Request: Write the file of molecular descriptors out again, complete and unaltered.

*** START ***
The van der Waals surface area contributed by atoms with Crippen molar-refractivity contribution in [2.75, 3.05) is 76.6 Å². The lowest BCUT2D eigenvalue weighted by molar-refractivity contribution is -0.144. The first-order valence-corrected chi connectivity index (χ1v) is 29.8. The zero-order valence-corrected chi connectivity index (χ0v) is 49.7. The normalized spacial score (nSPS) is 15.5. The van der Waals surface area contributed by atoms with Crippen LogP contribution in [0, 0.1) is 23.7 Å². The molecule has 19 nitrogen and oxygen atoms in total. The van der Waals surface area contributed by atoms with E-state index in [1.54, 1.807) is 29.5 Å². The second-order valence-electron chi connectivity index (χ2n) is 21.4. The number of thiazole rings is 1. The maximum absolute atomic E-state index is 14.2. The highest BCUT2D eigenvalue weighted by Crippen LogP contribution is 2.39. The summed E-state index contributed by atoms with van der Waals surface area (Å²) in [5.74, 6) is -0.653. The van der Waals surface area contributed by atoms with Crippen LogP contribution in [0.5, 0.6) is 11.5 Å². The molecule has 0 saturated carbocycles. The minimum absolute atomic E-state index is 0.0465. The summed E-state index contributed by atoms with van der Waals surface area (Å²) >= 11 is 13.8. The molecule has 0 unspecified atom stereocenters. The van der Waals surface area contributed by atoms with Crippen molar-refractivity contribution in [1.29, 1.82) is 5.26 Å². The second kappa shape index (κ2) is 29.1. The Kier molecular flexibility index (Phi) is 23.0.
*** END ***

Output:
The van der Waals surface area contributed by atoms with Crippen molar-refractivity contribution in [2.75, 3.05) is 76.6 Å². The lowest BCUT2D eigenvalue weighted by molar-refractivity contribution is -0.144. The first-order valence-corrected chi connectivity index (χ1v) is 29.8. The zero-order valence-corrected chi connectivity index (χ0v) is 49.7. The normalized spacial score (nSPS) is 15.5. The van der Waals surface area contributed by atoms with Crippen LogP contribution in [0, 0.1) is 23.7 Å². The molecule has 19 nitrogen and oxygen atoms in total. The van der Waals surface area contributed by atoms with E-state index in [1.54, 1.807) is 29.5 Å². The second-order valence-electron chi connectivity index (χ2n) is 21.4. The number of thiazole rings is 1. The maximum absolute atomic E-state index is 14.2. The highest BCUT2D eigenvalue weighted by Crippen LogP contribution is 2.39. The summed E-state index contributed by atoms with van der Waals surface area (Å²) in [5.74, 6) is -0.653. The van der Waals surface area contributed by atoms with Crippen LogP contribution in [0.5, 0.6) is 11.5 Å². The molecule has 0 saturated carbocycles. The minimum absolute atomic E-state index is 0.0465. The summed E-state index contributed by atoms with van der Waals surface area (Å²) >= 11 is 13.8. The molecule has 0 unspecified atom stereocenters. The van der Waals surface area contributed by atoms with Crippen molar-refractivity contribution in [1.29, 1.82) is 5.26 Å². The second kappa shape index (κ2) is 29.1. The Kier molecular flexibility index (Phi) is 23.0.